5 / 5 stars
The brilliant, albeit angry, author Harlan Ellison has often ranted about the difference between science fiction and sci-fi. According to Ellison, the term “sci-fi” denotes a dumbing down of the genre. This has become apparent in the recent rash of blockbuster “sci-fi” films that rehash and regurgitate great ideas in simplified form for younger audiences, concentrating more on special effects and action than characters and the depth of themes that actual science fiction can bring. In an effort to reintroduce adults to a “science fiction” film for them, the Quirky Queue is proud to feature the animated Fantastic Planet. This 1973 French and Czech collaborative effort takes us to a truly alien world and includes the mature cultural commentary and imagination that has been the hallmark of the best science fiction for over a century. (Click on the movie poster for the large version.)
Directed by Rene Laloux, based on the Stefan Wul novel, “Fantastic Planet,” (original French title “La Planete Sauvage,” literally “The Wild Planet”), is a wonderfully elegant, visually opulent movie steeped in psychedelic imagery, planting us
right in the middle of a world that is at once so bizarre, yet strangely familiar. Taking place on the planet Ygam, the film’s native people, giant blue humanoids (hi, Jim Cameron) called Traags, have long ago transported the last remnants of humanity, called Oms, to their planet where they are either treated as pets, or toyed with and exterminated as troublesome insects. The story follows one Om, Terr, who is adopted by a young Traag. During his life as a house pet, Terr slowly learns the language and technology of the Traags.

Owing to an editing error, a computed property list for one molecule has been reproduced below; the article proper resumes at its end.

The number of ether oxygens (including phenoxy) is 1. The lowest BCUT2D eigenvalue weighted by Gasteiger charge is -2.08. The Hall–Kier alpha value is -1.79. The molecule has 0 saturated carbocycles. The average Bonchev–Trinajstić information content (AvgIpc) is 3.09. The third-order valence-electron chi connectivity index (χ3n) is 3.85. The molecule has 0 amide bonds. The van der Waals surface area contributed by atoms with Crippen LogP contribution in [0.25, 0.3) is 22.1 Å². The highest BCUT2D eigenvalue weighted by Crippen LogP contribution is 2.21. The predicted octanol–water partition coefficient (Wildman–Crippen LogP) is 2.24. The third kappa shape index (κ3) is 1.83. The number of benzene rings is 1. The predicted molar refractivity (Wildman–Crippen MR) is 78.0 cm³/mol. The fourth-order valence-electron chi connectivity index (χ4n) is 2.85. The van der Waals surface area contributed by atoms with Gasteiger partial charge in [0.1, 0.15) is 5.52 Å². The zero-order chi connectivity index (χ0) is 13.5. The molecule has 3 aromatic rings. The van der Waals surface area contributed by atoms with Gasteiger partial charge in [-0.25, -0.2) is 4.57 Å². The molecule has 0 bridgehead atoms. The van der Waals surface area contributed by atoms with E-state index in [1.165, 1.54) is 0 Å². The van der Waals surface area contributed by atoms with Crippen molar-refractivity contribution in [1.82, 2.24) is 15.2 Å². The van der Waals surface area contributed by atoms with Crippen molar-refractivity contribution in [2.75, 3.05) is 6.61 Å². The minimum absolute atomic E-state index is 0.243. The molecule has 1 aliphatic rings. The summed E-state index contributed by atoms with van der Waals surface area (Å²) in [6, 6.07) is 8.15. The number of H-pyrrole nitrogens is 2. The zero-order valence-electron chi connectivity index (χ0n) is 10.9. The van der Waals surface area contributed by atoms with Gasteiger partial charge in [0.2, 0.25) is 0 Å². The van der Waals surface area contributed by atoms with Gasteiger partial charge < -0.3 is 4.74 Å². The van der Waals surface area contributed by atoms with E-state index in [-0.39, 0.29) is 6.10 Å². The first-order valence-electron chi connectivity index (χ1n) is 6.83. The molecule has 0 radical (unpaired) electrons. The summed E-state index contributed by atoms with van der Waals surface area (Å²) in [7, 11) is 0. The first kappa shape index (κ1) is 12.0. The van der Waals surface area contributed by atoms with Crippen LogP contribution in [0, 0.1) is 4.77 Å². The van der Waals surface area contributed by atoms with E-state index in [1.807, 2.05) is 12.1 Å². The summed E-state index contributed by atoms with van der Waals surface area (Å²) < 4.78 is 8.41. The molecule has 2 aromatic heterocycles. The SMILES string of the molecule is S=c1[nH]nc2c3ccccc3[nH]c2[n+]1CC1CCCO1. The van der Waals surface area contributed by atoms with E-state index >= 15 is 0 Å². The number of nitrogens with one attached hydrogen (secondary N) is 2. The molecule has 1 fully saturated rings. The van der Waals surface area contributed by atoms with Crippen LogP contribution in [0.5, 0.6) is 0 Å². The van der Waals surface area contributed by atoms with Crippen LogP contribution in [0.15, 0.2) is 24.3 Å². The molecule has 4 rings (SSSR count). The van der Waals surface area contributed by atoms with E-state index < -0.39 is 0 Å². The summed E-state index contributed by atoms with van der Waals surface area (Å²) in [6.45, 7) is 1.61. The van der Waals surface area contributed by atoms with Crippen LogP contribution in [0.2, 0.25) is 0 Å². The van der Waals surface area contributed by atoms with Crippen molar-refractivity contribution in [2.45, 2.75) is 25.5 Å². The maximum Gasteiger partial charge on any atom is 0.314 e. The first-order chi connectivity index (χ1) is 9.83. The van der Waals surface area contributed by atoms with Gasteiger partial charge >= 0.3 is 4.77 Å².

Eventually escaping to live with wild Oms, Terr becomes the center of a rebellion against the Traags, hoping to change the master and slave culture of the planet forever. Animator Roland Topor populates Ygam with imaginative creatures and plant life that add to the extraordinary and dangerous nature of this brilliantly created world. Even the lives of the Traags, which at times seem very similar to our own, are vastly different than almost anything imagined in film before or since, as they take part in group meditations which help them create a dream world unique from the universe in which they live.
There is so much oddness in Fantastic Planet that it borders on flat-out fantasy. But like any element of great science fiction, this curious world is able to tell us more about ourselves than many other fiction films grounded in realism. The lives of the Traags and Oms make us contemplate our own xenophobia. Add in themes of knowledge versus superstition, political power, and metaphysical existence and you have a movie thankfully aimed at us older folk.
This 1973 Cannes Film Festival Special Jury Prize winner is must viewing for any science fiction and/or animation fans, as well as those of you tired of the same old themes, effects and characters of today’s youth-oriented entries. When comparing Fantastic Planet to Avatar, the Star Wars prequels, The Terminator series and other recent “sci-fi” efforts, it’s easy to understand why Harlan Ellison is so upset.